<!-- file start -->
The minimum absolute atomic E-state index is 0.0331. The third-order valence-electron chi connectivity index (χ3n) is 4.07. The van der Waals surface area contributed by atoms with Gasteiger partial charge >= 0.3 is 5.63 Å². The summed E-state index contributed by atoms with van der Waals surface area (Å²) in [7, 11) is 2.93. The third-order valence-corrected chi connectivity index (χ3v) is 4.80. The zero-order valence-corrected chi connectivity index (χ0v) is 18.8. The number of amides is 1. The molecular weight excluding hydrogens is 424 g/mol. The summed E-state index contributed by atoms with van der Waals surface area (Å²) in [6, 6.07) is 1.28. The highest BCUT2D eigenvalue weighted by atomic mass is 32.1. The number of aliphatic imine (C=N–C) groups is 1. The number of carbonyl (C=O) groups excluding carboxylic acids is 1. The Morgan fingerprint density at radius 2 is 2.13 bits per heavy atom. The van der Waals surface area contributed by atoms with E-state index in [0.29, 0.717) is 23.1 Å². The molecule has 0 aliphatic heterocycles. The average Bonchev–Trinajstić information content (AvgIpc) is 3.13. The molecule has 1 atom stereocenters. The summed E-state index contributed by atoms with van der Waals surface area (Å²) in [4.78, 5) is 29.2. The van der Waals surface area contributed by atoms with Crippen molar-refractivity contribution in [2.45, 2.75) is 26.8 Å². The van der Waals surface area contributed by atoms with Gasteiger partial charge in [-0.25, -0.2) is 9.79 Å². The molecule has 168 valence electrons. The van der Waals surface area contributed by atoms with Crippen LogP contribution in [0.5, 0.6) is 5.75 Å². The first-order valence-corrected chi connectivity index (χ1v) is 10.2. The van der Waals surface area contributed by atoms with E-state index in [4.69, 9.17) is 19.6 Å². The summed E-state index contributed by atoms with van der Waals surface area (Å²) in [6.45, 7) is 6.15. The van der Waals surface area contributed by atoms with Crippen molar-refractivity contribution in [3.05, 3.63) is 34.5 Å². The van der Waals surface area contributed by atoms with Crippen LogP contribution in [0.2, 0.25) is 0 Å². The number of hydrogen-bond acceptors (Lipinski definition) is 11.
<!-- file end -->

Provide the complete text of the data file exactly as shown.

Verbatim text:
The minimum absolute atomic E-state index is 0.0331. The third-order valence-electron chi connectivity index (χ3n) is 4.07. The van der Waals surface area contributed by atoms with Gasteiger partial charge >= 0.3 is 5.63 Å². The summed E-state index contributed by atoms with van der Waals surface area (Å²) in [7, 11) is 2.93. The third-order valence-corrected chi connectivity index (χ3v) is 4.80. The zero-order valence-corrected chi connectivity index (χ0v) is 18.8. The number of amides is 1. The molecular weight excluding hydrogens is 424 g/mol. The summed E-state index contributed by atoms with van der Waals surface area (Å²) in [6, 6.07) is 1.28. The highest BCUT2D eigenvalue weighted by atomic mass is 32.1. The number of aliphatic imine (C=N–C) groups is 1. The number of carbonyl (C=O) groups excluding carboxylic acids is 1. The Morgan fingerprint density at radius 2 is 2.13 bits per heavy atom. The van der Waals surface area contributed by atoms with E-state index in [0.29, 0.717) is 23.1 Å². The molecule has 0 aliphatic heterocycles. The average Bonchev–Trinajstić information content (AvgIpc) is 3.13. The molecule has 1 atom stereocenters. The summed E-state index contributed by atoms with van der Waals surface area (Å²) in [4.78, 5) is 29.2. The van der Waals surface area contributed by atoms with Crippen molar-refractivity contribution in [2.45, 2.75) is 26.8 Å². The van der Waals surface area contributed by atoms with Gasteiger partial charge in [-0.25, -0.2) is 9.79 Å². The molecule has 168 valence electrons. The van der Waals surface area contributed by atoms with Crippen LogP contribution in [0.5, 0.6) is 5.75 Å². The first-order valence-corrected chi connectivity index (χ1v) is 10.2. The van der Waals surface area contributed by atoms with E-state index in [4.69, 9.17) is 19.6 Å². The summed E-state index contributed by atoms with van der Waals surface area (Å²) in [6.45, 7) is 6.15. The van der Waals surface area contributed by atoms with Crippen molar-refractivity contribution in [3.05, 3.63) is 34.5 Å². The van der Waals surface area contributed by atoms with Crippen LogP contribution in [0.2, 0.25) is 0 Å². The number of hydrogen-bond acceptors (Lipinski definition) is 11.